St Francis Q&A

Sunday, September 14, 2008

Feast of the Triumph of the Cross - homily

“We will never forget”. We heard our national motto regarding 9/11 much last week as we commemorated the seventh anniversary of the terrorist attacks. We will never forget that it was one of the most evil events in the history of the world. We will never forget the tremendous good that came out of that evil. We will never forget the many acts of heroism by men and women in New York, Washington, and Pennsylvania that day. We will never forget the unity, patriotism, and spirituality of those days. Most importantly, we will never forget those who lost their lives that day. We never forget so that their spirit will always live among us.

Today, we celebrate the feast of the Triumph of the Cross. In today’s responsorial psalm, we heard, “do not forget the works of the Lord”. In a special way, we commemorate another evil event of immense proportions: the Crucifixion. We remember the works of the Lord, particularly the works of the Lord on the Cross. We celebrate this feast as a victory, for it is through the Cross of Christ that we have won victory over sin and death. It is through the Cross that we have the forgiveness of sins. It is through the Cross that we have been saved.

Today’s readings get right to the heart of what this feast is all about. In the second reading, St. Paul points out clearly and deeply what Christ did for us on the Cross in the beautiful canticle that is in his letter to the Phillipians. He says that Christ “emptied himself”, “humbled himself”, and became “obedient to the point of death” for us.

He emptied himself for us. Picture a glass of water being poured out; it is emptied completely with nothing left in it. Christ emptied himself completely for us. He poured himself out with nothing left. He gave every ounce of energy, every drop of blood for us.

He humbled himself for us, “taking the form of a slave”, a servant. The Cross is the greatest sign of humility the world has ever seen. Christ came down from his throne in Heaven to become one of us…to be humiliated for us. On the Cross, he was totally humiliated, naked, and vulnerable. Because of his humility, he has been exalted.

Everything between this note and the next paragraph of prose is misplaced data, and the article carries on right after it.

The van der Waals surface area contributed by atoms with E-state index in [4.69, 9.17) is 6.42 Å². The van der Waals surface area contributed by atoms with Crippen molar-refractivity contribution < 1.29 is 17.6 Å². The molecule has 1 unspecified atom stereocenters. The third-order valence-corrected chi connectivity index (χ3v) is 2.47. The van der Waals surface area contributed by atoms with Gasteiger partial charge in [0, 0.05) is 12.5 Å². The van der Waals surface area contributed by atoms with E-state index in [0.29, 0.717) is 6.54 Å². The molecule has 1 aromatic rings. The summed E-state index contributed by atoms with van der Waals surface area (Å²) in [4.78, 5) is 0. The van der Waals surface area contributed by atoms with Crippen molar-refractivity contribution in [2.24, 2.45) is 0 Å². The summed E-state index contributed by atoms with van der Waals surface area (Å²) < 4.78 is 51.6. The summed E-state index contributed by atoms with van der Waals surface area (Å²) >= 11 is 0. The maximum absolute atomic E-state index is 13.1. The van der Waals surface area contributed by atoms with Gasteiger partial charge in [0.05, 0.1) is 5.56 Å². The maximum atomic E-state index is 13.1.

He became obedient to the point of death, “even death on a cross”. Christ always says yes to the Father. He always said yes to the Father’s Plan to save us. Today’s Gospel reveals the Father’s Plan: “God did not send his Son into the world to condemn the world, but that the world might be saved through him”. Jesus continued to say yes to saving yes, being obedient even to the point of death on a Cross.

There really shouldn’t be a day that goes by when we don’t remember what Jesus has done for us - even a simple, “thank you, Jesus”. When we come to Mass, we remember what Jesus did for us on the Cross, and that he gave his life for us. When we celebrate the Eucharist, we remember the works of the Lord; we remember all the blessings He has given us. In a special way, we remember his sacrifice on the Cross. It is in this remembering that He is made present among us. He is made present not just in spirit, but in body, blood, soul, and divinity under the signs of bread and wine by the power of the Spirit.

Let us never forget the works of the Lord, particularly the work of our salvation on the Cross. Let us remember this day and every day this week what Christ has done for us – that he emptied himself, humbled himself, and was obedient to death for each and every one of us.


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